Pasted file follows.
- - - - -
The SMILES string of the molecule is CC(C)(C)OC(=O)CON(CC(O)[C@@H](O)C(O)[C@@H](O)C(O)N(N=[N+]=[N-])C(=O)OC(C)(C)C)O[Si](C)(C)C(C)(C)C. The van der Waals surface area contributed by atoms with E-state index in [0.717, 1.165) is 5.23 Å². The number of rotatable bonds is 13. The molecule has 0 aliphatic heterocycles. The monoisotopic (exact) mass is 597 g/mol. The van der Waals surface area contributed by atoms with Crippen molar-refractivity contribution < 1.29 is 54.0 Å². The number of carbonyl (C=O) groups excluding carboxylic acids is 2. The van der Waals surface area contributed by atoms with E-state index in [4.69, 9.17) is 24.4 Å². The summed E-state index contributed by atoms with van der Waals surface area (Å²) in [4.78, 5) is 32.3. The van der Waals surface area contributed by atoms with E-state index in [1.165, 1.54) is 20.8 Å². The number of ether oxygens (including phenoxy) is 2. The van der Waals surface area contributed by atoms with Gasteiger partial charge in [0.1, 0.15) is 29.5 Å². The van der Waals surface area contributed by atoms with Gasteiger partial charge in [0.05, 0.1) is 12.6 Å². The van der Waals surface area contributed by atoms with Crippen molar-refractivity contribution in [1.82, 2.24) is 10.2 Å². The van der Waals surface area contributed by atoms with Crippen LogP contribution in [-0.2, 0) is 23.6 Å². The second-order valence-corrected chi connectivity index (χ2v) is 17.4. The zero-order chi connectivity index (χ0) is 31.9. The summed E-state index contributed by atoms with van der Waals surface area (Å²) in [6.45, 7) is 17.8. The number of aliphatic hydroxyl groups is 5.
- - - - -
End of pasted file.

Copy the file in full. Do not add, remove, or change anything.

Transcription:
The SMILES string of the molecule is CC(C)(C)OC(=O)CON(CC(O)[C@@H](O)C(O)[C@@H](O)C(O)N(N=[N+]=[N-])C(=O)OC(C)(C)C)O[Si](C)(C)C(C)(C)C. The van der Waals surface area contributed by atoms with E-state index in [0.717, 1.165) is 5.23 Å². The number of rotatable bonds is 13. The molecule has 0 aliphatic heterocycles. The monoisotopic (exact) mass is 597 g/mol. The van der Waals surface area contributed by atoms with Crippen molar-refractivity contribution < 1.29 is 54.0 Å². The number of carbonyl (C=O) groups excluding carboxylic acids is 2. The van der Waals surface area contributed by atoms with E-state index in [4.69, 9.17) is 24.4 Å². The summed E-state index contributed by atoms with van der Waals surface area (Å²) in [4.78, 5) is 32.3. The van der Waals surface area contributed by atoms with E-state index in [1.165, 1.54) is 20.8 Å². The number of ether oxygens (including phenoxy) is 2. The van der Waals surface area contributed by atoms with Gasteiger partial charge in [0.1, 0.15) is 29.5 Å². The van der Waals surface area contributed by atoms with Gasteiger partial charge in [0.05, 0.1) is 12.6 Å². The van der Waals surface area contributed by atoms with Crippen molar-refractivity contribution in [1.82, 2.24) is 10.2 Å². The van der Waals surface area contributed by atoms with Crippen LogP contribution in [-0.2, 0) is 23.6 Å². The second-order valence-corrected chi connectivity index (χ2v) is 17.4. The zero-order chi connectivity index (χ0) is 31.9. The summed E-state index contributed by atoms with van der Waals surface area (Å²) in [6.45, 7) is 17.8. The number of aliphatic hydroxyl groups is 5.